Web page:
This means you can now rely on knowing when everything is done and handle the success or failure of each one by one. Here's an example:

log('\n\nTEST THREE - Promise.allSettled (all good)');
test = [
	makePromise('alpha', 3),
	makePromise('bob', 1),
	makePromise('charly', 3)
];
results = await Promise.allSettled(test);	
log('Results from test with Promise.allSettled');
log(JSON.stringify(results,null,'\t'));

The result now is a bit different:

[
	{
		"status": "fulfilled",
		"value": "Resolve from alpha"
	},
	{
		"status": "fulfilled",
		"value": "Resolve from bob"
	},
	{
		"status": "fulfilled",
		"value": "Resolve from charly"
	}
]

Now we get both the value from the resolve as well as a status flag. Here's an example with a failure. First the calls:

log('\n\nTEST FOUR - Promise.allSettled (one bad)');
test = [
	makePromise('alpha', 3),
	makePromise('failwhale', 1, true),
	makePromise('charly', 3)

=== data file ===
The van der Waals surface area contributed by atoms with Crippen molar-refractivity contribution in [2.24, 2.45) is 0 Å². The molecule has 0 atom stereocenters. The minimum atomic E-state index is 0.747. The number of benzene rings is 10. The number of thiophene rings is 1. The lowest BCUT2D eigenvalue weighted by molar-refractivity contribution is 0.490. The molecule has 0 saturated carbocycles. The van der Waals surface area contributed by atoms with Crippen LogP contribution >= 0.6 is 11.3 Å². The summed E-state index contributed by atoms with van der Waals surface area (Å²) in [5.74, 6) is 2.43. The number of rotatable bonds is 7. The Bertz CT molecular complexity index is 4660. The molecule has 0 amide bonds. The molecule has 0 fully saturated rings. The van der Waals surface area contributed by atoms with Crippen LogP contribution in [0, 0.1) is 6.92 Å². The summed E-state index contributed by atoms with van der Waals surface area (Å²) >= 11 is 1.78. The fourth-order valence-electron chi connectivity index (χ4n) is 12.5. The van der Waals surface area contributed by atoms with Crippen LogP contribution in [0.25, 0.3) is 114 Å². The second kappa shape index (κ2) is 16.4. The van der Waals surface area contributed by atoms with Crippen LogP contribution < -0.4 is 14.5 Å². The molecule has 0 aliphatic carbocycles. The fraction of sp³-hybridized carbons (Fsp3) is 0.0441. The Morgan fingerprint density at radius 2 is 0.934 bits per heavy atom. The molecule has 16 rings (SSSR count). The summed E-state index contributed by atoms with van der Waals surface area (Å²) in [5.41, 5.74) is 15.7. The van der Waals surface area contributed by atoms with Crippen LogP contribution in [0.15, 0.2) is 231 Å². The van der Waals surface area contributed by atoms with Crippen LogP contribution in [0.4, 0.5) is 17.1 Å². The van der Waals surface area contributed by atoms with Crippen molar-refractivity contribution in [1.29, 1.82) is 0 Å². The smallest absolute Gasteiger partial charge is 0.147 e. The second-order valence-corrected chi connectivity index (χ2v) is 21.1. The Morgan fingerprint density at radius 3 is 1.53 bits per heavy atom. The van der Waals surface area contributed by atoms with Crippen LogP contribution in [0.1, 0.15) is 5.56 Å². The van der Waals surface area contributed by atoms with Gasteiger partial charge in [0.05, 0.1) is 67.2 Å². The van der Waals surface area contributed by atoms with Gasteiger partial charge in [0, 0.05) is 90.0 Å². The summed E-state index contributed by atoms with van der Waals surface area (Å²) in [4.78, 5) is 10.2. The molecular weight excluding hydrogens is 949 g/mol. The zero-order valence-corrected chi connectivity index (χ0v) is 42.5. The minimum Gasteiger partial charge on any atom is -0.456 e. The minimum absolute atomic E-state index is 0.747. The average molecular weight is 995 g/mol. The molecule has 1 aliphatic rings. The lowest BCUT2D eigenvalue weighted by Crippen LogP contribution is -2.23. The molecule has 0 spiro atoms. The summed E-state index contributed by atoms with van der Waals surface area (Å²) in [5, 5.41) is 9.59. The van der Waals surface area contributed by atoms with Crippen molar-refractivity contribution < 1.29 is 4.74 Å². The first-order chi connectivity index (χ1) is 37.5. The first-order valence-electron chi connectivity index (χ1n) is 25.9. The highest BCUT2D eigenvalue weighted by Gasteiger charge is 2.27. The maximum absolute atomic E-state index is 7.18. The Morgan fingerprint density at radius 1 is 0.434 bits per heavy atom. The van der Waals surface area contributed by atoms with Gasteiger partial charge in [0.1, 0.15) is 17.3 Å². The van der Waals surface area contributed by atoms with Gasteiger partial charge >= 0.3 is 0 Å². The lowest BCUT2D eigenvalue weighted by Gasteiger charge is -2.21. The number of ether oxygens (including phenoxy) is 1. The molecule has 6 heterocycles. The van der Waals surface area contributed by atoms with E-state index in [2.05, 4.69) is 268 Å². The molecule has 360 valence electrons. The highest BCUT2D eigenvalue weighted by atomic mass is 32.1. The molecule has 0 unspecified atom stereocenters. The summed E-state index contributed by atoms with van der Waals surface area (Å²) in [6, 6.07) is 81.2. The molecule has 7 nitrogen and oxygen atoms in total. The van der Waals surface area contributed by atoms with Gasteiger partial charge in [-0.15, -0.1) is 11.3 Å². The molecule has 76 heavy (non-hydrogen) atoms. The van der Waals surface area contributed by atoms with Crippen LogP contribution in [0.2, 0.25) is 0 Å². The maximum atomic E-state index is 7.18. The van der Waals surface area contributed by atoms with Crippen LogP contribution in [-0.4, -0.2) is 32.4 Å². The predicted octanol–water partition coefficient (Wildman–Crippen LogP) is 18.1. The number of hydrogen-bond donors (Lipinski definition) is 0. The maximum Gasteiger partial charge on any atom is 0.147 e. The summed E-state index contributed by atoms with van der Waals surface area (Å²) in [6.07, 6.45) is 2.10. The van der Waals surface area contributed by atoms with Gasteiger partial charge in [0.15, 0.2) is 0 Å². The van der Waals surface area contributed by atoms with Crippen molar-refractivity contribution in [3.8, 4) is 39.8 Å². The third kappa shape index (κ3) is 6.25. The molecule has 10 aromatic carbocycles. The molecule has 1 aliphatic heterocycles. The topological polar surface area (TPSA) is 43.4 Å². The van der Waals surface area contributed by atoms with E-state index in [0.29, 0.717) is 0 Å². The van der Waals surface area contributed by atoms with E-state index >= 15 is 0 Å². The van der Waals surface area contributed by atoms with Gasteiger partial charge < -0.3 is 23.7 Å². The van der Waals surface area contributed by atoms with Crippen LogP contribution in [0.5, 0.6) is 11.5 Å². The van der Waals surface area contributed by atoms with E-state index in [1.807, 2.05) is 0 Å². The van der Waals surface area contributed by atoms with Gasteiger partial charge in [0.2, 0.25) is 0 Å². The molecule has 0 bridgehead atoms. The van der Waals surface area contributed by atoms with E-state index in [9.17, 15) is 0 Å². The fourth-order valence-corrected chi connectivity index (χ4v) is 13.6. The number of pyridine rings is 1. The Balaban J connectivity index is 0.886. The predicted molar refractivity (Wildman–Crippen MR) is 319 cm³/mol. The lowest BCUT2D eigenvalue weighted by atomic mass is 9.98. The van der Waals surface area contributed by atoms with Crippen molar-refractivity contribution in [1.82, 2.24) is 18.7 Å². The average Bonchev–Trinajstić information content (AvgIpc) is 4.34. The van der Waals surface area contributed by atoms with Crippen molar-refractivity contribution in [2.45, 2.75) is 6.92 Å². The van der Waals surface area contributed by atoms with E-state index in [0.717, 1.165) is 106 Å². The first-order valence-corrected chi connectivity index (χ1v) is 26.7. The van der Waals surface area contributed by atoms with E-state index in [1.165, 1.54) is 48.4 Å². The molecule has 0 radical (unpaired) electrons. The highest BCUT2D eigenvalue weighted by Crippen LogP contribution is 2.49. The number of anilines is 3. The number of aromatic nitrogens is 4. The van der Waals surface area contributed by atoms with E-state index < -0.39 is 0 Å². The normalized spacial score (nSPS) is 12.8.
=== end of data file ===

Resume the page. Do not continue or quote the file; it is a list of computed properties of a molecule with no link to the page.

];
results = await Promise.allSettled(test);	
log('Results from test with Promise.allSettled');
log(JSON.stringify(results,null,'\t'));

And then the result:

[
	{
		"status": "fulfilled",
		"value": "Resolve from alpha"
	},
	{
		"status": "rejected",
		"reason": "Fail from failwhale"
	},
	{
		"status": "fulfilled",
		"value": "Resolve from charly"
	}
]

You can see the failure in the second result. Woot. I think this is my favorite so far. Going on...

Promise.any #

The any method works like so:

Given an array of Promises, resolve when any of the Promises resolves, or reject if all of them fail.

This one's kind of interesting. It's basically the "try really hard for something to work" collection method. Here's a first example:

log('\n\nTEST FIVE - Promise.any(all good)');
test = [
	makePromise('alpha', 3),
	makePromise('bob', 1),
	makePromise('charly', 3)
];
results = await Promise.any(test);	
log('Results from test with Promise.any');
log(results);

In this one, bob is the winner:

TEST FIVE - Promise.any(all good)
Good result for bob
Results from test with Promise.any
Resolve from bob
Good result for alpha
Good result for charly

Next, here's one with an error. It's the quickest, but any keeps trying:

log('\n\nTEST SIX - Promise.any(one bad)');
test = [
	makePromise('alpha', 3),
	makePromise('bad bob', 1, true),
	makePromise('charly', 3)
];
results = await Promise.any(test);	
log('Results from test with Promise.any');
log(results);